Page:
Climate Change Challenges
18 – 22 October 2021
Find out more about our climate change research.
Check out our Festival’s programme of events and book your free tickets here.
Find out about the poster competition and other resources for Schools.
In the run-up to the United Nation’s Climate Change Conference (COP26) in November 2021, Aberystwyth University is hosting a special week-long festival showcasing the breadth of the institution’s research, focusing on key questions and debating potential solutions to the global climate and ecological crisis.
Our Climate Change Festival of Research is free and open to all with a range of engaging online and in-person activities, including high-profile speakers, panel discussions, performances, displays and more.
Climate change is the biggest challenge facing our planet and as a University, we are committed to carrying out research which helps develop real-world solutions. As global leaders gather in the UK to discuss worldwide action, our Festival of Research will help shine a light on the urgent issues ahead and provide a platform for rigorous debate across all disciplines.Prof Elizabeth Treasure, Vice-Chancellor Aberystwyth University
Humanity and nature are facing a crisis in the context of climate change. We desperately need to take action to prevent some of the negative and far-reaching effects of climate change but it is also important that any action is based on original research being carried out in universities, including Aberystwyth University. The aim of this festival is to highlight these issues and promote constructive dialogue between our University, our politicians and the public.Prof Rhys Jones, Festival of Research Chair, Aberystwyth University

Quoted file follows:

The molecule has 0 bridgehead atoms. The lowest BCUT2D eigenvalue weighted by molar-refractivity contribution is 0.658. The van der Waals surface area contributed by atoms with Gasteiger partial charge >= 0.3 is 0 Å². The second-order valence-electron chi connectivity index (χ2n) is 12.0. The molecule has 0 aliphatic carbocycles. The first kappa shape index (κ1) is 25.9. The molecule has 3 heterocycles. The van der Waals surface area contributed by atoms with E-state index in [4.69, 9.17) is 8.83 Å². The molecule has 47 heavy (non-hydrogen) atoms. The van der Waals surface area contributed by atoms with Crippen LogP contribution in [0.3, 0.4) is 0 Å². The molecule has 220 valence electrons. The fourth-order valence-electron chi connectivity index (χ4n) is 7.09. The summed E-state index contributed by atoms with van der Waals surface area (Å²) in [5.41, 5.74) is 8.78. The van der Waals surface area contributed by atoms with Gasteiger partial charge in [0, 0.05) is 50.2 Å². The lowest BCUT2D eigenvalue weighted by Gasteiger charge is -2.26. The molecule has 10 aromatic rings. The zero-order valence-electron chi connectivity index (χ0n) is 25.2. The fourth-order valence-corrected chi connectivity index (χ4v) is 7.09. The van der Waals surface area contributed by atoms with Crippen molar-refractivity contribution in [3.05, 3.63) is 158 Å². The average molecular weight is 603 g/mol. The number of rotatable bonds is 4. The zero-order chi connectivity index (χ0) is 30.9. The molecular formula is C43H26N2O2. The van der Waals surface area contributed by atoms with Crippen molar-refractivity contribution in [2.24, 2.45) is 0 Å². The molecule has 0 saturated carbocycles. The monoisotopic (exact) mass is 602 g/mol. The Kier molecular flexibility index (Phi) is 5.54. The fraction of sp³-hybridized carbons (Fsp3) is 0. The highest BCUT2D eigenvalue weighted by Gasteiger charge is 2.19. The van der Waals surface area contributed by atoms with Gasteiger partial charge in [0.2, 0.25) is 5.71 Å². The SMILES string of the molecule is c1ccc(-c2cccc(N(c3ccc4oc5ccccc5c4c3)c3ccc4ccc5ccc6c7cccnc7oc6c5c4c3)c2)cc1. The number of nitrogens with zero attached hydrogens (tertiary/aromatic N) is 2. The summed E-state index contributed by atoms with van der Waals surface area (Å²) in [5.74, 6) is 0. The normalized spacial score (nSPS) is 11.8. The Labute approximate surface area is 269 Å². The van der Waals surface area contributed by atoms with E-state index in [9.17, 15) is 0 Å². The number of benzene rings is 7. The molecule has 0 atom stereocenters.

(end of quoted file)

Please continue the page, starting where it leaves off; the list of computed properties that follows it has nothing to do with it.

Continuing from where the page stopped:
In line with the University’s Research & Innovation Strategy, this is the first Festival of Research of its kind to be held at Aberystwyth but the aim now is to make it an annual event in the institution’s calendar.
Image Description: The Dyfi Valley in Mid Wales is an important habitat for plants and wildlife, and has UNESCO Biosphere status. Photo credit: Scott Waby.